There's so much for tourists to do in and around Livingstone. Lots of adventurous activities - bungee jumping, white water rafting, microlight flights, and many more relaxed ones - day safaris, hiking trails in the National Park, sunset cruises and historical tours. You can also visit local villages and markets. Maramba Market has reasonably priced fabric in a myriad of vibrant colours and designs. The girls had bought quite a lot and had a bunch of garments made at very reasonable prices.

The Mosi-oa-Tunya National Park is a great spot for hiking and viewing the falls. There are various trails within the park which are mainly unguided walks at your own pace. The Boiling Pot Trail is by far the most exhausting and strenuous one. This trails leads to a small, rocky viewing area at the bottom of the falls some 100m down a rather steep, winding ‘rocky staircase'. It takes about 15 minutes to get down and you'll see the water current swirl due to resistance causing a back flow and upsurge of water, similar to boiling a pot of water. Cool, now let's trek back up that 100m ascent! I'm reasonably fit and it still took me a good half an hour trudging along in the heat. 38°C actually. I stopped every five minutes to have a drink of water and recuperate, and there are two benches along the path to sit on, pass out on, die from heat exhaustion on, whichever.

Getting around Livingstone is easy - most places are within walking distance and anything far, you just get a taxi, with 50-60 kwacha being the average price for places 10-15 minutes away. One of our absolute favourite chill out spots was the Royal Livingstone Hotel. A five star resort situated along the banks of the Zambezi River - with zebra, giraffe and impala strolling around on the grounds. Built upon the shore is an indulgent bar area with a deck overlooking the river. We returned every second day to relax, have a drink and watch the sun set - with great company, funny conversations and hippos lazily snorting in the water. It's actually one of the most relaxing and amazing things you can do. One simply does not tire of seeing the sun set over the Zambezi!

Some things to remember when visiting Livingstone:
It's hot: Stay hydrated, wear as much (or as little) as necessary and use sunscreen.
Use insect repellent: There are a crap ton of mosquitoes, especially in the summer months. I was at a restaurant and saw one buzz by so I waved my hand to shoo it away and about five more scattered from the table. Malaria is a minor threat and unlikely to affect you but it's still a possibility so be cautious.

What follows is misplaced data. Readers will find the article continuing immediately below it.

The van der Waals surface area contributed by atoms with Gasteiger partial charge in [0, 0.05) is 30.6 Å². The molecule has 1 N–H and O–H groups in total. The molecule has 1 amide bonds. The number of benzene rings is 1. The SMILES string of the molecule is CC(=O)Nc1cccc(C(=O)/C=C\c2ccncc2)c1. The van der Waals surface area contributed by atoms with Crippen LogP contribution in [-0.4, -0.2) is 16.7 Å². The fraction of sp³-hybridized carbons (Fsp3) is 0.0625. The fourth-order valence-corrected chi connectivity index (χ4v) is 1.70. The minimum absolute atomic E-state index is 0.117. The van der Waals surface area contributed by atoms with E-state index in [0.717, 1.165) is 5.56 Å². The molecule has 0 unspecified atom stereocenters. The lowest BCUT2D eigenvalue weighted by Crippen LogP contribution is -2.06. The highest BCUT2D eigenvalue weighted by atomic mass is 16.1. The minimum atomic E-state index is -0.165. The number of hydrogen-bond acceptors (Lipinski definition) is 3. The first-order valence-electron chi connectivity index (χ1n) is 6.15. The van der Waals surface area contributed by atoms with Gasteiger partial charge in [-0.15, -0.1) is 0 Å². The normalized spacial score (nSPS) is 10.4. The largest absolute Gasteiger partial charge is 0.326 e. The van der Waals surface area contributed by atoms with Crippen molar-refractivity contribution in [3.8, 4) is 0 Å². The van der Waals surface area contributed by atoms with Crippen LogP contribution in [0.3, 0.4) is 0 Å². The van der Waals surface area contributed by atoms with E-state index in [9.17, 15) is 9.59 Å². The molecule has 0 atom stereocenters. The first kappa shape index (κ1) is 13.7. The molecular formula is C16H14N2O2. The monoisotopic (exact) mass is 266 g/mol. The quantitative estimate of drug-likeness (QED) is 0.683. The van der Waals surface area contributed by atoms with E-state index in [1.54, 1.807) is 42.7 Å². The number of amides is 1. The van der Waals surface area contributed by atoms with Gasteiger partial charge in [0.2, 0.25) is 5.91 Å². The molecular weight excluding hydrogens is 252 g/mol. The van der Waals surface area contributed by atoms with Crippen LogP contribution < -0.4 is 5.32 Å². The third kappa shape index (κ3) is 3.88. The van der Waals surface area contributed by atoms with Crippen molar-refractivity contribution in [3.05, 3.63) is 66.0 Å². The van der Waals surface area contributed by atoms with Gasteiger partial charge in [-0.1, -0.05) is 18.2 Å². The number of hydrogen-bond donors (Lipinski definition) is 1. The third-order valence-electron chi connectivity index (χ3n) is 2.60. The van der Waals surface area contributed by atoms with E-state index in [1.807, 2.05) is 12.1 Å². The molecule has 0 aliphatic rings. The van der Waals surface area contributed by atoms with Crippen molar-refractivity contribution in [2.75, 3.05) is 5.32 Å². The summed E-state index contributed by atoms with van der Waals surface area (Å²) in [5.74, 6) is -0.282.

Wifi: Many places have it. It may be painfully slow at times but it's usable.
Electricity: Although infrequent, there can be sudden outages which may last a few hours. Many restaurants, hotels, etc have generators. Make sure your cameras and phones are charged.

Chobe

With Livingstone situated a mere one hour from the Zambian border, I couldn't resist just popping over to Botswana to experience one of the best safaris in Africa - the Chobe Day Trip. This full day activity departs at 7am to the Kazungula Border where you board a small boat and cross into Botswana. After a brief breakfast at a coffee shop, you're ready for your cruise!

At a cost of $160, the day trip, which consists of a three hour river cruise, lunch and a two hour game drive, is well worth the price! In the dry season animals make their way down to the river, making it the perfect time to visit. The cruise offers unbelievable sightings of buffalo, crocodiles, hippos, a number of different bird species, and of course, elephants. Chobe is home to well over 100000 of them! It's a treasure trove for wildlife photographers, with the highlight for me definitely being the large number of ellies crossing the river - truly a sight to behold!

At 12:30pm you return to the coffee shop for a buffet lunch before commencing with your game drive. We got to see zebras, elephants, giraffes, impala and warthogs which wasn't too bad. Ideally 2-4pm in sweltering heat isn't the best time for a game drive as predatory animals are rarely out at that time of day or when it's that hot. However, that's only for the single day trips. There are two and three day trips available with game drives in the evenings and early mornings. They're all remarkable whichever way you look at it.

At the end of our holidays, we ultimately had our own lives, families, friends and homes to go back to, but for the time we spent together - eating breakfast, relaxing at the pool, chatting and laughing, drinks and sunsets, going out for dinner; it was only us in a spellbinding experience bound by space and time, and forever captured in a perfect memory. You never know where life will lead you nor what memories you'll make. That's the beauty of it.